As the cost-of-living crisis escalates, we are all looking for ways to save on grocery bills. However, saving money on your weekly shop doesn’t mean you need to jeopardise your health.
The food you eat every day can have a significant impact on your heart disease risk factors such as blood pressure and cholesterol.
Follow these tips for a heart-healthy diet – without breaking the bank.
1. Plan ahead
A recent report showed that Kiwi households waste 86kgs of edible food each year. By planning your meals (and snacks) for the week ahead, you can opt for healthy choices and will be less likely to make impulse decisions. Make a list and stick to it – and always freeze leftovers when possible or use them in another meal.
2. Buy what’s in season
It may seem obvious, but the most affordable fruit and vegetables tend to be those that are plentiful and in season. The further fruit and vegetables have to travel, the more expensive they become, particularly with petrol prices also soaring. Buy and embrace produce that is in season – here’s a handy online guide from The Produce Company.
3. Opt for legumes and reduce your meat intake
Legumes like beans, lentils, chickpeas and tofu are the cheapest way to get protein, and because they’re lower in saturated fat than meat, they’re also a great choice for your heart health. They also contain a wealth of other essential vitamins in minerals like fibre and iron – and keep you fuller for longer. Meat and poultry have also been the hardest hit by inflation, so cutting back on meat consumption could also help you save.
4. Embrace frozen and canned produce
Do not overlook frozen or tinned fruit and veg, which are almost always cheaper! There has been a lot of research showing that the nutritional value is similar to fresh food – as it’s typically frozen soon after being picked. Tinned fish, such as salmon and tuna, is also cheaper than fresh, and doesn’t need cooking. It’s also loaded with heart-healthy omega-3 fatty acids – with heart experts recommending we eat fish two to three times per week. If you’re buying canned beans and vegetables, look for options labelled with ‘no’ or ‘lower’ salt content. Canned ingredients also last a long time in your pantry.
5. Use apps and store rewards programs
If you haven’t already, be sure to sign up to supermarket loyalty schemes like OneCard and New World Clubcard, which let you earn points at Woolworths and Foodstuffs respectively. There are also several comparison apps, such as Grocer.nz, which allow you to compare prices between supermarkets. Also keep an eye on the supermarket websites for their weekly specials. Shopping around is a great idea – be sure to also check out your local butcher, greengrocer or independent supermarket.
6. Buy in bulk and on sale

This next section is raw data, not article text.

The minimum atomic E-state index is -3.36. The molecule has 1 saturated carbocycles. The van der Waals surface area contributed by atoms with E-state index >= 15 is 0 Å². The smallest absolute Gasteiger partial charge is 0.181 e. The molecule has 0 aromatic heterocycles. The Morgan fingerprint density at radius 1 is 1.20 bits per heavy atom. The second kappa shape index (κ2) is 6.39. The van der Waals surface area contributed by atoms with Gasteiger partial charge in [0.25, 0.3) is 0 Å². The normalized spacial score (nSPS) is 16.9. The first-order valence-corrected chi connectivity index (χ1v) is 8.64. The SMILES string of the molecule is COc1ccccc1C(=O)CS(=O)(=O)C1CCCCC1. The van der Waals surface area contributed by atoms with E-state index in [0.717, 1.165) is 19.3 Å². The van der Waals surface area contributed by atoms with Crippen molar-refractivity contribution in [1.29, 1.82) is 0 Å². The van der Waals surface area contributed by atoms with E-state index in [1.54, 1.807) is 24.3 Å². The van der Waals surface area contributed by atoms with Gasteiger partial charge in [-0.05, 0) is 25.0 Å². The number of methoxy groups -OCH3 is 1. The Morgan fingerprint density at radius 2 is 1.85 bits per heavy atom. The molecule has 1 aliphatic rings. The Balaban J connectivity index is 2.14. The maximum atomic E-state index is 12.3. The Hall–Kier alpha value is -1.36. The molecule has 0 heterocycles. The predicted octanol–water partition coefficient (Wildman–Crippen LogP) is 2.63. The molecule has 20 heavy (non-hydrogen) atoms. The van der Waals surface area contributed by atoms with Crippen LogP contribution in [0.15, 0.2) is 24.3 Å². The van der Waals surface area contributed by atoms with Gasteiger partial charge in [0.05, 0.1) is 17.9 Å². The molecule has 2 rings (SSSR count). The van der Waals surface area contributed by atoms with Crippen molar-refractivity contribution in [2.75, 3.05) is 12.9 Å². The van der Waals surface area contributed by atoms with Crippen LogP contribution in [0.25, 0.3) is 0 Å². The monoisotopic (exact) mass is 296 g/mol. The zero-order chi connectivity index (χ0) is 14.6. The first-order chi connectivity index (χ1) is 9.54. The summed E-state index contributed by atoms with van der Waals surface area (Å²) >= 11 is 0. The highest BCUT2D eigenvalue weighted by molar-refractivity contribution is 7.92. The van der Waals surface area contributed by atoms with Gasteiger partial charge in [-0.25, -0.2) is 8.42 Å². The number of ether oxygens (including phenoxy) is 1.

By looking at the unit pricing on supermarket shelves, you’ll see that it’s usually cheaper to buy the larger version of products. This is useful for pasta, rice, nuts, tinned and frozen foods, as well as non-perishables. Also stock up on whatever is on sale.
7. Buy home brands versus name brands
‘Generic’ or ‘home’ brand products are usually made by the same factory as the well-known brand names, but at a lower cost. This is especially true for pantry items such as flour, sugar, and rice.
8. Skip individually packaged or pre-chopped food
While it may be convenient, it’s generally healthier and cheaper to prepare food at home. Stick with whole fruits and veg, such as watermelon and celery, instead of the pre-chopped slices. And resist those ready-to-roast pumpkin pieces!
9. Drink water
10. Choose foods with the longest expiry date
When you go to grab your milk or bread, remember that supermarkets tend to rotate products with the shortest shelf life to the front. Always check the use-by date to help you avoid waste (and money!).
11. Grow your own herbs
The addition of herbs and spices really can bring a simple meal to life. However, buying those little bags of individual herbs from the supermarket can get very expensive – so why not have a go at growing your own? All you need is a warm windowsill or porch. And start simple. Parsley, mint and basil are good options for pot-growing, and you don’t need a green thumb. Once you’ve mastered herbs, you can move on to vegetables.
12. Never shop on an empty stomach
Shopping while hungry can be detrimental to your health and wallet. You're more likely to give in to impulse purchases, like unhealthy and processed snacks and sugary drinks, and purchase more items than you need.
HRI does not endorse any particular apps or rewards systems named in this article.